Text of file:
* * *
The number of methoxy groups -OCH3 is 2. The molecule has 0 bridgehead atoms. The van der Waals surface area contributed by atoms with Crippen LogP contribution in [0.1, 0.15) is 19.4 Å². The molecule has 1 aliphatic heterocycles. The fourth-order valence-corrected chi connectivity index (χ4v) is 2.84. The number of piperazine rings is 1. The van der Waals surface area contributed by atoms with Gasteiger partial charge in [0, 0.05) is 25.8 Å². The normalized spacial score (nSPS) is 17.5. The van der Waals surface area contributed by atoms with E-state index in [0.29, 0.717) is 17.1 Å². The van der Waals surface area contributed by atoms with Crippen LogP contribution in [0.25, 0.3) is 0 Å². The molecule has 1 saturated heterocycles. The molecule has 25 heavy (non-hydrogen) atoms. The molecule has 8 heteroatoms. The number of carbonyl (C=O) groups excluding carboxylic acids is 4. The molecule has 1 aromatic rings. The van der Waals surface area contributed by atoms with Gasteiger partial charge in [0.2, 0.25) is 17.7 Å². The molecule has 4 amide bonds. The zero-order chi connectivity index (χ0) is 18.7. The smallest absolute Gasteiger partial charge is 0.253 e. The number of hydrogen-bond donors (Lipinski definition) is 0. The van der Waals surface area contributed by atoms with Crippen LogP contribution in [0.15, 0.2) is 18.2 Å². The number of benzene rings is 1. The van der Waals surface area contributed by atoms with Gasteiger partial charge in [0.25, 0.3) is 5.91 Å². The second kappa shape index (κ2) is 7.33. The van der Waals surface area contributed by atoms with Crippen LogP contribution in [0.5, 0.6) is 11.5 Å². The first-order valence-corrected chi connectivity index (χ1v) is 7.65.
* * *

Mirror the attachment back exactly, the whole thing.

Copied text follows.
The number of methoxy groups -OCH3 is 2. The molecule has 0 bridgehead atoms. The van der Waals surface area contributed by atoms with Crippen LogP contribution in [0.1, 0.15) is 19.4 Å². The molecule has 1 aliphatic heterocycles. The fourth-order valence-corrected chi connectivity index (χ4v) is 2.84. The number of piperazine rings is 1. The van der Waals surface area contributed by atoms with Gasteiger partial charge in [0, 0.05) is 25.8 Å². The normalized spacial score (nSPS) is 17.5. The van der Waals surface area contributed by atoms with E-state index in [0.29, 0.717) is 17.1 Å². The van der Waals surface area contributed by atoms with Crippen LogP contribution in [0.25, 0.3) is 0 Å². The molecule has 1 saturated heterocycles. The molecule has 25 heavy (non-hydrogen) atoms. The molecule has 8 heteroatoms. The number of carbonyl (C=O) groups excluding carboxylic acids is 4. The molecule has 1 aromatic rings. The van der Waals surface area contributed by atoms with Gasteiger partial charge in [0.2, 0.25) is 17.7 Å². The molecule has 4 amide bonds. The zero-order chi connectivity index (χ0) is 18.7. The smallest absolute Gasteiger partial charge is 0.253 e. The number of hydrogen-bond donors (Lipinski definition) is 0. The van der Waals surface area contributed by atoms with Crippen LogP contribution in [0.15, 0.2) is 18.2 Å². The number of benzene rings is 1. The van der Waals surface area contributed by atoms with Gasteiger partial charge in [0.25, 0.3) is 5.91 Å². The second kappa shape index (κ2) is 7.33. The van der Waals surface area contributed by atoms with Crippen LogP contribution in [0.5, 0.6) is 11.5 Å². The first-order valence-corrected chi connectivity index (χ1v) is 7.65.